THE FACE MASK

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     Diving face masks are crucial to the well being of the sport. It is most important that the mask fits properly. There are several points to look for when purchasing a face mask:

     The principal behind keeping a mask from fogging up during the dive is to get a thin coating of a material to cover the lens without distorting the vision. Spit, shampoo, raw potato juice, commercial anti-fogging products, etc. have a slimy material that will leave a thin layer on the glass. If the diver coats the lens with one of these materials, and gives the mask a light rinse fog should not form as long as the mask does not dry out. It won't underwater, but it will if you coat the lens and then put the mask down while doing something else. The best thing to do is coat the lens last, put the mask on the face, and enter the water. Then let a little water in from the lake or ocean, slosh it around, and then dump it out. All this should be done with the mask on the face. The principle behind fogging is: When a diver breathes out into the mask the moist air hits the cooler glass and little droplets of water form on the lens. This is the fog. If the glass were coated with a syrupy liquid the droplets would just go into the coating and spread out instead of forming a droplet that interferes with vision.

     There is one other consideration here: Surface tension. Water molecules are bipolar. They have a positive and negative side. The 2 hydrogens on either side of the oxygen atom are positive and the oxygen is negative. The hydrogens are at a 105 degree angle to the center of the oxygen. The official name for water could be Dihydrogen Monoxide.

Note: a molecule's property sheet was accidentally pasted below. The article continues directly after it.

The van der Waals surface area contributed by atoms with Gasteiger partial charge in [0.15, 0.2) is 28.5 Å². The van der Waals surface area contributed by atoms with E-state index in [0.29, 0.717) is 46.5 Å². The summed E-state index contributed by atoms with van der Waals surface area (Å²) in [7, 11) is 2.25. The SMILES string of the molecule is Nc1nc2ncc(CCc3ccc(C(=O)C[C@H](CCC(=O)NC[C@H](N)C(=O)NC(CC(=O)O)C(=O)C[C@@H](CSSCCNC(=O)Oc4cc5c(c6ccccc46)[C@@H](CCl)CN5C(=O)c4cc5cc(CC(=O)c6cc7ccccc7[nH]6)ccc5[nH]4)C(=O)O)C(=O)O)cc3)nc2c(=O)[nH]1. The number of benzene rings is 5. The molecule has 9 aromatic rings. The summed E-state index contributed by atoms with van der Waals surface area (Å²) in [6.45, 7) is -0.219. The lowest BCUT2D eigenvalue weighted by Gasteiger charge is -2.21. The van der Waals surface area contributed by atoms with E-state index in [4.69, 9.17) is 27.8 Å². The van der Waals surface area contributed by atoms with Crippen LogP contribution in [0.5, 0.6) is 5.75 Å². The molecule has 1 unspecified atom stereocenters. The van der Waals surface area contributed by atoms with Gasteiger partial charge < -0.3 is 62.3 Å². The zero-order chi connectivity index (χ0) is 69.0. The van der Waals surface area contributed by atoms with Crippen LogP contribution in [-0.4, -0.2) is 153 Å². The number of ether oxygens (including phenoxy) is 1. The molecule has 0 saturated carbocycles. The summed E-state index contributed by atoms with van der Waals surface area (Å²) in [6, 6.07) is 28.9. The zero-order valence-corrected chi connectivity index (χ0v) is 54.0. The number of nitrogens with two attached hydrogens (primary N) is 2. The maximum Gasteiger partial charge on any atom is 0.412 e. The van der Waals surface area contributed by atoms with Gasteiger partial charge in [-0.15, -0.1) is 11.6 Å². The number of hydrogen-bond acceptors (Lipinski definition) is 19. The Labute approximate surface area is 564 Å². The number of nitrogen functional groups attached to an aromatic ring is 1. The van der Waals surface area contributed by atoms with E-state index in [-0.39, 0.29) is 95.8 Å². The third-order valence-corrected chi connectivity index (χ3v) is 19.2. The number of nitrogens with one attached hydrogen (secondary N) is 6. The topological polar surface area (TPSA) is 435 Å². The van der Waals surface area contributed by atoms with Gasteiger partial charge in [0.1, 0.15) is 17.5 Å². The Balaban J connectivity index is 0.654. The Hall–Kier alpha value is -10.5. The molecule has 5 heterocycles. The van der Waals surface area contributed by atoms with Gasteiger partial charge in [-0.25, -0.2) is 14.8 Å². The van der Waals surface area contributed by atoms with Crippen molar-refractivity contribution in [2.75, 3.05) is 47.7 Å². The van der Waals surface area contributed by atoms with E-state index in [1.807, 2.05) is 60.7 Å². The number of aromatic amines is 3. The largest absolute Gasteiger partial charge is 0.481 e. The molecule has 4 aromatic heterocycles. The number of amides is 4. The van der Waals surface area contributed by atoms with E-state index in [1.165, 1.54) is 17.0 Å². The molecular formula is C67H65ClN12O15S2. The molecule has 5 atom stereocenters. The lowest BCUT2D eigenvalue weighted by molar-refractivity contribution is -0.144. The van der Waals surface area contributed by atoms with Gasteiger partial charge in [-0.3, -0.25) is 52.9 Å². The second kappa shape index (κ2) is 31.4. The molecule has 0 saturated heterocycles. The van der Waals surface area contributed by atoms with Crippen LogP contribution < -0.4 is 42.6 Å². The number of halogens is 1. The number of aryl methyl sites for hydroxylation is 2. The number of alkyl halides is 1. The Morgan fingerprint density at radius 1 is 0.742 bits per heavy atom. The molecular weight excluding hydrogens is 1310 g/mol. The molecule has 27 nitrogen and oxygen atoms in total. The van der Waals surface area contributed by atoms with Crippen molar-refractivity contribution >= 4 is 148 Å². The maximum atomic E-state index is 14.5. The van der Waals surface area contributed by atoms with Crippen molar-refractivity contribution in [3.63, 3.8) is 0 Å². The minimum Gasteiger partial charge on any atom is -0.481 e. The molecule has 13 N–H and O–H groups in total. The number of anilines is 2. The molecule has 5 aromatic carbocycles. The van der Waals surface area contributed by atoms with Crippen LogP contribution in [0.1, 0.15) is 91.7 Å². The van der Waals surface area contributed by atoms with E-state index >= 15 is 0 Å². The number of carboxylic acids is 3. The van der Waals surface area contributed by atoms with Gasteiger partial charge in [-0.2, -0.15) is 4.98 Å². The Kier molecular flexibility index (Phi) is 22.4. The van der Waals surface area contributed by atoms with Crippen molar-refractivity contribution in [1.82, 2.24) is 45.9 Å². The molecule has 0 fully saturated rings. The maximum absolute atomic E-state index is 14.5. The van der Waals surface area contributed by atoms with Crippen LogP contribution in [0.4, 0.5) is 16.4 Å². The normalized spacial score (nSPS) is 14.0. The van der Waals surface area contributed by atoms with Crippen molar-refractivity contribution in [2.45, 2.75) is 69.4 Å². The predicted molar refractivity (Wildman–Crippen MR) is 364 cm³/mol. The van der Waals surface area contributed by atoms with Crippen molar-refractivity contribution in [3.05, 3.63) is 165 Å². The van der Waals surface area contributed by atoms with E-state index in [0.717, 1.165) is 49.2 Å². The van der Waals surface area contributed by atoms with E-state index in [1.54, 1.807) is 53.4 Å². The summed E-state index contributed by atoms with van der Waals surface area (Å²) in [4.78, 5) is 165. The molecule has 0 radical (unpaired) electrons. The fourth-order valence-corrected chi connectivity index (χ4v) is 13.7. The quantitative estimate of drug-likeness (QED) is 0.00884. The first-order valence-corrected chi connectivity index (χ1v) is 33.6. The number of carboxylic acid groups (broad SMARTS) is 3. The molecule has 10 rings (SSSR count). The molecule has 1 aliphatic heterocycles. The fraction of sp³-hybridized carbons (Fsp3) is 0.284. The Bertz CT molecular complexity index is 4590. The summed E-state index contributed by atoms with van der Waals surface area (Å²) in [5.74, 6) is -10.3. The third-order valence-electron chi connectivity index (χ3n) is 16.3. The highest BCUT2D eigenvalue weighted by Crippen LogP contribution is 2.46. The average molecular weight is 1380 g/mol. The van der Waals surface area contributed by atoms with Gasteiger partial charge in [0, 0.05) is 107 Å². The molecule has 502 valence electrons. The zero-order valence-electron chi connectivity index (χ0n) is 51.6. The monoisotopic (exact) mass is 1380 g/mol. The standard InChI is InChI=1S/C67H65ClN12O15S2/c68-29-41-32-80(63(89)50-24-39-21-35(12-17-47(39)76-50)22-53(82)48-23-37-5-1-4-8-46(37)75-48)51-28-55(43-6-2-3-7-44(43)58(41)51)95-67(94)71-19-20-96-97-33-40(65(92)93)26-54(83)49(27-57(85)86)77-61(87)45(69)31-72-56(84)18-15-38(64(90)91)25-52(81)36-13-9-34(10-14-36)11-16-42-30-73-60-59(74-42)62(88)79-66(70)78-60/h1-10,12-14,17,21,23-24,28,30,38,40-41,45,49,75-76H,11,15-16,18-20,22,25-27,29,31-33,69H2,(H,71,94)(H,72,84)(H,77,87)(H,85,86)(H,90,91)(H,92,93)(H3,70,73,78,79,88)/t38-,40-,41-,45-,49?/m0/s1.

The hydrogen side of the water molecule is positive and the oxygen side is negative.

     At any surface, such as the top of the ocean, the outside of a droplet, and the inside of a bubble, the molecules line up positive to negative unlike their random movement down in the liquid because there are infinite orientations. This surface positive to negative "lockup" presents a barrrier that allows razors to float, bugs to walk, and jumpers to get killed. Do a belly-flop to see what I mean. Break the lockup with pointed fingers during a well-executed dive from a high cliff allows a painless entry. The outside of a fog droplet on your facemask is like elastic underwear. That droplet does not want to lay flat. If we could get the surface positive-to-negative forces (surface tension) to be destroyed you could belly-flop and love it. Ammonia, soap, detergents, etc. do that! Put a razor blade or a piece of string on the top of water in a glass. Put a drop of liquid detergent on the water's surface and they will sink. Adding ammonia or detergent to your wash will allow the water molecules to penetrate the fabric without surface tension. Adding some antifog to the interior of the face mask will prevent those annoying droplets to cloud your dive.

     Be gentle with mask straps. They can and do break when pulled too hard. It's best to put the mask on the face first and then pull the strap down behind the head but not so low it hits the ears.

     Because light has to travel through water, the mask glass, and the air inside the mask before it enters your eye it creates a magnification at close distances (1-15') underwater. Things can appear 1/3 larger and 1/3 closer than they really are. This creates problems for the underwater photographer, spearfisherman, etc. What you thought was a legal catch may get you into trouble when the true fish size becomes apparent after surfacing. It you want to see this effect, put one eye underwater and look at one of your fins that is partially sticking out of the water. Underwater the fin will look larger and closer!